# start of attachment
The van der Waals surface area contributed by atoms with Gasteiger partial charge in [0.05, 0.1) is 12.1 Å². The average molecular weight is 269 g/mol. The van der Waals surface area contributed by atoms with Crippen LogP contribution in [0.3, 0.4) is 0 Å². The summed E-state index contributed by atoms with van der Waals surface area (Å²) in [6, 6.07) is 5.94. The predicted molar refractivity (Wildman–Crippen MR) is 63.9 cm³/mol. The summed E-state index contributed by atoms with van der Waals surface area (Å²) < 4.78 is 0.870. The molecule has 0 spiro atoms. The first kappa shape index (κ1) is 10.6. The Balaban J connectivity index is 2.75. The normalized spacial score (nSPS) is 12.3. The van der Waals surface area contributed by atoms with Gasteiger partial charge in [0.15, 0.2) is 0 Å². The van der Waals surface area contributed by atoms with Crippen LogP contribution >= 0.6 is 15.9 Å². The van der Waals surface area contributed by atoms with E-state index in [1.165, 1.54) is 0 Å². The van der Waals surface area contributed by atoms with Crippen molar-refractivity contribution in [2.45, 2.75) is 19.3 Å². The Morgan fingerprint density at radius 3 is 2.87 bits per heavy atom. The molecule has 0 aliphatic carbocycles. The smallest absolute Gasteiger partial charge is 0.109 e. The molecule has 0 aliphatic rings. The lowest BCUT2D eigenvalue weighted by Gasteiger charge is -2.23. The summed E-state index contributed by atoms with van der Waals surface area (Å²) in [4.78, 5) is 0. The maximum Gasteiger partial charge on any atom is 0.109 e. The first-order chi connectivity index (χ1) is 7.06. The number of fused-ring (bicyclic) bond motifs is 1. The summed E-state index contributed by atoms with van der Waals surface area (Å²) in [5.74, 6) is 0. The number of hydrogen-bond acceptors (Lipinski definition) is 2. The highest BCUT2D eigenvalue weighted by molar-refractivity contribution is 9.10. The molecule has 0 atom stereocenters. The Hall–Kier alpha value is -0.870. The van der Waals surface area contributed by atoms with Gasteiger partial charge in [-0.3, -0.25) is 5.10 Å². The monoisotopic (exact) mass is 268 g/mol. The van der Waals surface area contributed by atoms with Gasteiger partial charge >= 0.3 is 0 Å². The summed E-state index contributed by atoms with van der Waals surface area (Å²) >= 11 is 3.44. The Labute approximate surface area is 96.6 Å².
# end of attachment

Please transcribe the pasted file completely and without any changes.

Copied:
The van der Waals surface area contributed by atoms with Gasteiger partial charge in [0.05, 0.1) is 12.1 Å². The average molecular weight is 269 g/mol. The van der Waals surface area contributed by atoms with Crippen LogP contribution in [0.3, 0.4) is 0 Å². The summed E-state index contributed by atoms with van der Waals surface area (Å²) in [6, 6.07) is 5.94. The predicted molar refractivity (Wildman–Crippen MR) is 63.9 cm³/mol. The summed E-state index contributed by atoms with van der Waals surface area (Å²) < 4.78 is 0.870. The molecule has 0 spiro atoms. The first kappa shape index (κ1) is 10.6. The Balaban J connectivity index is 2.75. The normalized spacial score (nSPS) is 12.3. The van der Waals surface area contributed by atoms with Gasteiger partial charge in [0.15, 0.2) is 0 Å². The van der Waals surface area contributed by atoms with Crippen LogP contribution >= 0.6 is 15.9 Å². The van der Waals surface area contributed by atoms with E-state index in [1.165, 1.54) is 0 Å². The van der Waals surface area contributed by atoms with Crippen molar-refractivity contribution in [2.45, 2.75) is 19.3 Å². The Morgan fingerprint density at radius 3 is 2.87 bits per heavy atom. The molecule has 0 aliphatic carbocycles. The smallest absolute Gasteiger partial charge is 0.109 e. The molecule has 0 aliphatic rings. The lowest BCUT2D eigenvalue weighted by Gasteiger charge is -2.23. The summed E-state index contributed by atoms with van der Waals surface area (Å²) in [4.78, 5) is 0. The maximum Gasteiger partial charge on any atom is 0.109 e. The first-order chi connectivity index (χ1) is 7.06. The number of fused-ring (bicyclic) bond motifs is 1. The summed E-state index contributed by atoms with van der Waals surface area (Å²) in [5.74, 6) is 0. The number of hydrogen-bond acceptors (Lipinski definition) is 2. The highest BCUT2D eigenvalue weighted by molar-refractivity contribution is 9.10. The molecule has 0 atom stereocenters. The Hall–Kier alpha value is -0.870. The van der Waals surface area contributed by atoms with Gasteiger partial charge in [-0.3, -0.25) is 5.10 Å². The monoisotopic (exact) mass is 268 g/mol. The van der Waals surface area contributed by atoms with Gasteiger partial charge >= 0.3 is 0 Å². The summed E-state index contributed by atoms with van der Waals surface area (Å²) >= 11 is 3.44. The Labute approximate surface area is 96.6 Å².